Monday, June 21, 2010

UA Employees Take Another Hit

Following on the news that University of Arkansas employees will get no merit raises or service awards this year, the UA Administration has also announced that workers will have to pay more for health care and dental care benefits. Health insurance costs to workers and their families will go up by 5% and dental insurance costs will be increased by 3%.

The increases in the amount that employees must pay for health and dental insurance means that workers will have to choose between giving up benefits or taking home smaller paychecks for their families. Classified employees have had their wages frozen for next year, and faculty will not get merit raises for the second straight year.

Chancellor David Gearhart will get an additional $225,000 annually in deferred compensation from "private" funds through the UA Foundation. There was no consideration of deferred compensation for workers who have had their salary frozen and health insurance rates increased.

Sunday, June 20, 2010

UA Workers Salaries Frozen

On Friday, June 18, UA Chancellor G. David Gearhart sent University workers an email stating that he just learned on Thursday, June 17, “that the Governor’s freeze on state raises did, in fact, apply to higher education. This information has caught the entire higher education community by surprise.”

How that could have been a surprise instead of a delayed announcement is puzzling. Last month, the Director of the state Department of Finance and Administration sent a memorandum to all “Presidents/Chancellors of State Supported Institutions of Higher Education” specifically stating, that “annual career service recognition payments and classified and unclassified employee merit increases will be suspended for 2011.”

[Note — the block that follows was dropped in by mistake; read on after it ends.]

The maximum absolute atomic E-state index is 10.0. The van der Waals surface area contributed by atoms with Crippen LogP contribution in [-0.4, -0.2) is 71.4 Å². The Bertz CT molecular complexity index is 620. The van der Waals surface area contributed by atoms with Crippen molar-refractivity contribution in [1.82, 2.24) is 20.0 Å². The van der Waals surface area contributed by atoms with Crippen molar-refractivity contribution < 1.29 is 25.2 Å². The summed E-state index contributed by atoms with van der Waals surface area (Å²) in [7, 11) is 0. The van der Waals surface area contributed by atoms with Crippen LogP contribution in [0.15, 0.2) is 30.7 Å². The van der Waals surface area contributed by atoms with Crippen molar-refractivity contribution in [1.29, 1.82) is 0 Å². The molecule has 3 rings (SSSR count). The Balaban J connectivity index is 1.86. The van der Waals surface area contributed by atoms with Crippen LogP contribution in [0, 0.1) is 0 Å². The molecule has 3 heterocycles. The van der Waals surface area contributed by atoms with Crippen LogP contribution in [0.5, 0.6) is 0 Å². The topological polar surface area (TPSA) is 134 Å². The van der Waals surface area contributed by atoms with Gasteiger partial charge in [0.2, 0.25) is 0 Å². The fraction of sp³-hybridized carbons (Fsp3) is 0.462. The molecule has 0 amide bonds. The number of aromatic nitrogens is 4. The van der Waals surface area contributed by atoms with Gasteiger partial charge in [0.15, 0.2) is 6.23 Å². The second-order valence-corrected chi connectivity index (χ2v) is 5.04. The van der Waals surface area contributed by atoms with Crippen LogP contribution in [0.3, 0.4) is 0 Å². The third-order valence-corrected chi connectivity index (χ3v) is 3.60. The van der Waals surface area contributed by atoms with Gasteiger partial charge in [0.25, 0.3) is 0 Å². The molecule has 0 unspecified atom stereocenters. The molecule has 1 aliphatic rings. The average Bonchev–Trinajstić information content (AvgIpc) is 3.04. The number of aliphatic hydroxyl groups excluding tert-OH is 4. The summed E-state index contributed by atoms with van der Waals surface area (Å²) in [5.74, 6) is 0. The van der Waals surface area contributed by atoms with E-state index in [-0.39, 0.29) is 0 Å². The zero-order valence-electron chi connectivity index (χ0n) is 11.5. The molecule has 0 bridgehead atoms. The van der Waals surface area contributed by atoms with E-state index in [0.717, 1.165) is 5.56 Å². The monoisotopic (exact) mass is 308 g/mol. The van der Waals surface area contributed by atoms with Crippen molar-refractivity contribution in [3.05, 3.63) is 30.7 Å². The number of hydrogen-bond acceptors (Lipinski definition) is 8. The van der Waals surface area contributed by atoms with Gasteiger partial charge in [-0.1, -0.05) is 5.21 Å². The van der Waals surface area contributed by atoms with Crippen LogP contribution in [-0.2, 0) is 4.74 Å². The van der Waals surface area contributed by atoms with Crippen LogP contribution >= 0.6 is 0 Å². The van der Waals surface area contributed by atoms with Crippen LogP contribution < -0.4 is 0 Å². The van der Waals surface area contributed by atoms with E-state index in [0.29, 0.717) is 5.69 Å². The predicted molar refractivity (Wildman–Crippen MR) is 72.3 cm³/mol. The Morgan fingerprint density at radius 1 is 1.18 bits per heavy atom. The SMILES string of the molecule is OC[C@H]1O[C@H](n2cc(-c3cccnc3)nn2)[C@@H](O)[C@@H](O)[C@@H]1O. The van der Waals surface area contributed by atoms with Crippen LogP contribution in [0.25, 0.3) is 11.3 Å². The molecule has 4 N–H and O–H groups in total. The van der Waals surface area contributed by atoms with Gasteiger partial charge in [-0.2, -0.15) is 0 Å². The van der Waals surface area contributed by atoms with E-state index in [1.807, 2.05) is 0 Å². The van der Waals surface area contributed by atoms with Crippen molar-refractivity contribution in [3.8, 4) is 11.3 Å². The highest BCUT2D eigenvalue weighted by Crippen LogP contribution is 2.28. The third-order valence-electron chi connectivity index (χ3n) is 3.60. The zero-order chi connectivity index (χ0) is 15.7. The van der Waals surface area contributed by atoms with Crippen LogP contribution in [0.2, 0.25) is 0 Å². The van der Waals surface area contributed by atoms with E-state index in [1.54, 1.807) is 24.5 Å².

This is especially burdensome for low wage workers who already struggle. It also means that faculty will get no merit increases for the second consecutive year, because Gearhart recommended and the Board of Trustees voted to give no faculty raises last year. Of course, all employees will still be evaluated annually, even if these reviews are financially meaningless for the workers.

The UA Board of Trustees on May 21st voted to raise Chancellor Gearhart’s salary from $282,000 to $289,000 and voted to throw in an additional $225,000 annual deferred compensation payment from the UA Foundation. We’re not sure how the Board of Trustees can make expenditures of that magnitude from a “private” foundation, but they did.

Will Chancellor Gearhart now decline his $232,000 annual raise for next year, or is this salary freeze just for the workers? We will wait for his next empathetic email before guessing.